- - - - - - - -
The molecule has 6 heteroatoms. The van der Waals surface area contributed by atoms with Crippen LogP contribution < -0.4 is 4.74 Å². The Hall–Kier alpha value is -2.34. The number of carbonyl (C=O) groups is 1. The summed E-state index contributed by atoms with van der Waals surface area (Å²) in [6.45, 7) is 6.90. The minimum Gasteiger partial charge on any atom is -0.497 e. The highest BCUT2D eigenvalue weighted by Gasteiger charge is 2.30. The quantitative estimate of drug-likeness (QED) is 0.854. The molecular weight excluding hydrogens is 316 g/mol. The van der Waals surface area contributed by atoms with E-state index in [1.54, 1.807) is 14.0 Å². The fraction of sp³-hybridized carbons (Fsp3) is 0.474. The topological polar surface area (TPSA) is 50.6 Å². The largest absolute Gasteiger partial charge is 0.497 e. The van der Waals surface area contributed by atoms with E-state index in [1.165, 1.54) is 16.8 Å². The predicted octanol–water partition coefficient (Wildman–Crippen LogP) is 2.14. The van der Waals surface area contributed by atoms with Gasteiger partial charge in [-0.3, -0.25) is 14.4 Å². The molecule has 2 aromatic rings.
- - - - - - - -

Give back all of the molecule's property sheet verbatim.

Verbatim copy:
The molecule has 6 heteroatoms. The van der Waals surface area contributed by atoms with Crippen LogP contribution < -0.4 is 4.74 Å². The Hall–Kier alpha value is -2.34. The number of carbonyl (C=O) groups is 1. The summed E-state index contributed by atoms with van der Waals surface area (Å²) in [6.45, 7) is 6.90. The minimum Gasteiger partial charge on any atom is -0.497 e. The highest BCUT2D eigenvalue weighted by Gasteiger charge is 2.30. The quantitative estimate of drug-likeness (QED) is 0.854. The molecular weight excluding hydrogens is 316 g/mol. The van der Waals surface area contributed by atoms with E-state index in [1.54, 1.807) is 14.0 Å². The fraction of sp³-hybridized carbons (Fsp3) is 0.474. The topological polar surface area (TPSA) is 50.6 Å². The largest absolute Gasteiger partial charge is 0.497 e. The van der Waals surface area contributed by atoms with E-state index in [1.165, 1.54) is 16.8 Å². The predicted octanol–water partition coefficient (Wildman–Crippen LogP) is 2.14. The van der Waals surface area contributed by atoms with Gasteiger partial charge in [-0.3, -0.25) is 14.4 Å². The molecule has 2 aromatic rings.